Jun 12 2019. view 71
The Italian Embassy, in tribute to the longstanding friendship between Sri Lanka and Italy, organized a benefit concert, bringing the best of Italian musicians to Sri Lanka. Internationally acclaimed conductor Maestro Jacopo Sipari di Pescasseroli, accompanied by renowned Italian musicians and soloists, impressed the audience with their performance of the Four Seasons by Antonio Vivaldi at the Archbishop’s House Auditorium last evening.
“Since we had to forgo our plans for the Italian National Day Celebrations this year, we wished to organize something symbolic. We wanted to bring here a significant piece of our culture –by bringing an orchestra with 19 members. We wanted to help send the message to our fellow people and to give visibility to the fact that the situation here is normalizing,” Ambassador of Italy Her Excellency Rita Giuliana Mannella said.
The Ambassador said that as the relationship between the two countries have remained strong for decades, running back into the times of ancient kingdoms, the need to host such an event was very clear. Asked why a concert was chosen, Ambassador Mannella said that like Sri Lanka, one of the cradles of civilization, Italians are very proud of our origins. “We strongly believe that culture, and music, as one of its expressions, can put different people together, be a bridge between different countries. Through culture, the world can be a better place.”
Beloved for its cultural heritage, Italy is also especially known for its capacity to mix ancient traditions with modern innovations. “Our culture is so embedded in our way of living that it has influenced also the way of producing objects. One can look to our Design. One famous architect, Luigi Caccia Dominioni, once said referring to Italians: "We have more imagination, more culture, and are better mediators between the past and the future", and I am sure of it. The real secret of the Italian way of living is the capacity to interpret the present through our past,” the Ambassador said.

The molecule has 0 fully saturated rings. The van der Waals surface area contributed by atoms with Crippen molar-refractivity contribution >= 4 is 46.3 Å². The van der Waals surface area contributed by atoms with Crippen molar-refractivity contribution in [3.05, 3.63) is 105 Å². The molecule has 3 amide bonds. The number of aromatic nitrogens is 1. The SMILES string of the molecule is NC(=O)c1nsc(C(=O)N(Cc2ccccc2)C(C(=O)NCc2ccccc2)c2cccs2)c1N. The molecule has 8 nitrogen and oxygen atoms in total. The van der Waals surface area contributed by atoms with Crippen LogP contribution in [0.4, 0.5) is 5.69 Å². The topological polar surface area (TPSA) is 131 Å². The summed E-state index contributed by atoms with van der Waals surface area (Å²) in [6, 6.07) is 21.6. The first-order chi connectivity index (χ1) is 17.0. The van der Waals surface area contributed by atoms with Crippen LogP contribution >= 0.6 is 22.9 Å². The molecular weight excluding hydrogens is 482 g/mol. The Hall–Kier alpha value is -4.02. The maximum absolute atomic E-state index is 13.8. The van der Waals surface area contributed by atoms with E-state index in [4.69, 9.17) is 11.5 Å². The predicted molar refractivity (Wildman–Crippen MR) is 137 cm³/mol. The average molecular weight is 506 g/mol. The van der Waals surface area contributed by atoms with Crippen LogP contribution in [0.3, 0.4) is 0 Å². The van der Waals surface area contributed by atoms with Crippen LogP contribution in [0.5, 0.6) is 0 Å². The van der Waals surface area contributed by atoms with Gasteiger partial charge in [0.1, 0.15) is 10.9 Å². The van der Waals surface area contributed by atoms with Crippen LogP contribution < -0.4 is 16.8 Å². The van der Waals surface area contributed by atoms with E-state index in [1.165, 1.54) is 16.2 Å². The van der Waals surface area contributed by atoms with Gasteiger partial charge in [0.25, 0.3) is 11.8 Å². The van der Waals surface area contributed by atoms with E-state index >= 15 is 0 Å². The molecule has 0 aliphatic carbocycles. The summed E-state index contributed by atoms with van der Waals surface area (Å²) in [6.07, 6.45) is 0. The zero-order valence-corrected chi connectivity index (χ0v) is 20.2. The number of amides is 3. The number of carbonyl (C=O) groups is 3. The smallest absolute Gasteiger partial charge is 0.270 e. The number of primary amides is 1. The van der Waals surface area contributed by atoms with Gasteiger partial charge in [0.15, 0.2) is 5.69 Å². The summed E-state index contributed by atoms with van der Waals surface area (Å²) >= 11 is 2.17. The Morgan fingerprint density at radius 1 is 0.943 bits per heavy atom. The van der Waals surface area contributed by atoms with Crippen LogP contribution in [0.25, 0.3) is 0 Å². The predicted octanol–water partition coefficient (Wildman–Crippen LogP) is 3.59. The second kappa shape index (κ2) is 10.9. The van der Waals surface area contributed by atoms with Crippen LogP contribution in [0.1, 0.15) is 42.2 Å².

Ambassador Mannella explained that this identity of Italy is valid in many fields. “Take food for instance. Our best products have their roots in the past. Take pasta, the way we produce it; it was born during the Roman Empire, just to provide a solution to make it last for a long time when the Roman soldiers were engaged in the long travels across the world. And salami and Ham? They were also invented in Roman times, as this method of preserving allowed for greater longevity,” she added.
Reaching out in our time of need
The Italian Embassy also took this opportunity to assist the Sri Lankan tourism sector, having relaxed the travel advisory on the 29th of May. “We were one of the first countries to lower the travel advisory. We hope – for the good of Sri Lanka – that it is able to see a return of tourists, possibly more than before, to come and enjoy this country of great beauty, rich of water and fruits, described by an old Italian, Giovanni dei Marignolli, a Franciscan father who visited Ceylon in 1347, as close proximity to paradise,” Ambassador Mannella affirmed.
She also requested local tour operators to encourage more Italian tourism in Sri Lanka owing to the special and unique nature of the country’s tourists. “Italians tend to use a trip not just as a vacation but also as a life experience. They just don't enjoy the sun and the beaches. They like to experience the country to know better about the culture, to experience the food, to do a lot of shopping. It's very good tourism. Italian tourists in Sri Lanka have tripled in the last decade and amounted to around 40,000 in 2018” the Ambassador opined. She added that offering more Italian restaurants would be a great way to add value to this segment of tourists. “Keep the Italian tourists happy. So pay more attention to their needs. Italian tourists love to eat Italian, and love to eat well,” she said.
The Concert also provided the opportunity to fundraise for the families of the victims of the Easter attacks, while the funds will be dedicated to helping the reconstruction of the churches as well. Meanwhile one of the largest Italian investors in Sri Lanka has agreed to finance the stained glass windows, from a world-renown artisan in Verona. The windows will be donated and installed at the St. Anthony’s Shrine, which came under attack. “The windows will be crafted by a renowned art workshop, with decades of experience and excellence in this field, to create some unique masterpieces for the windows of the Church of St. Anthony. We are looking to work with this premier workshop, that has created pieces of art for the likes of the Cathedral of Bari or the Basilica of St. Paul outside the walls in Rome,” the Ambassador detailed.
In a final note, the Ambassador expressed confidence in Sri Lanka and its people in overcoming challenges. "Our centuries-old friendship and diplomatic ties make Italy erudite in its knowledge of Sri Lankan resilience, overcoming a great many challenges that range from the civil war to the tragic Tsunami of 2004. I am confident that Sri Lankans will be able to unite in this difficult time and to return stronger than before. Italy is strongly committed to standing alongside Sri Lanka as a preferred partner and looks forward to expanding the range of cooperation.
Text By: Kalani Kumarasinghe
Pix by: Kithsiri De Mel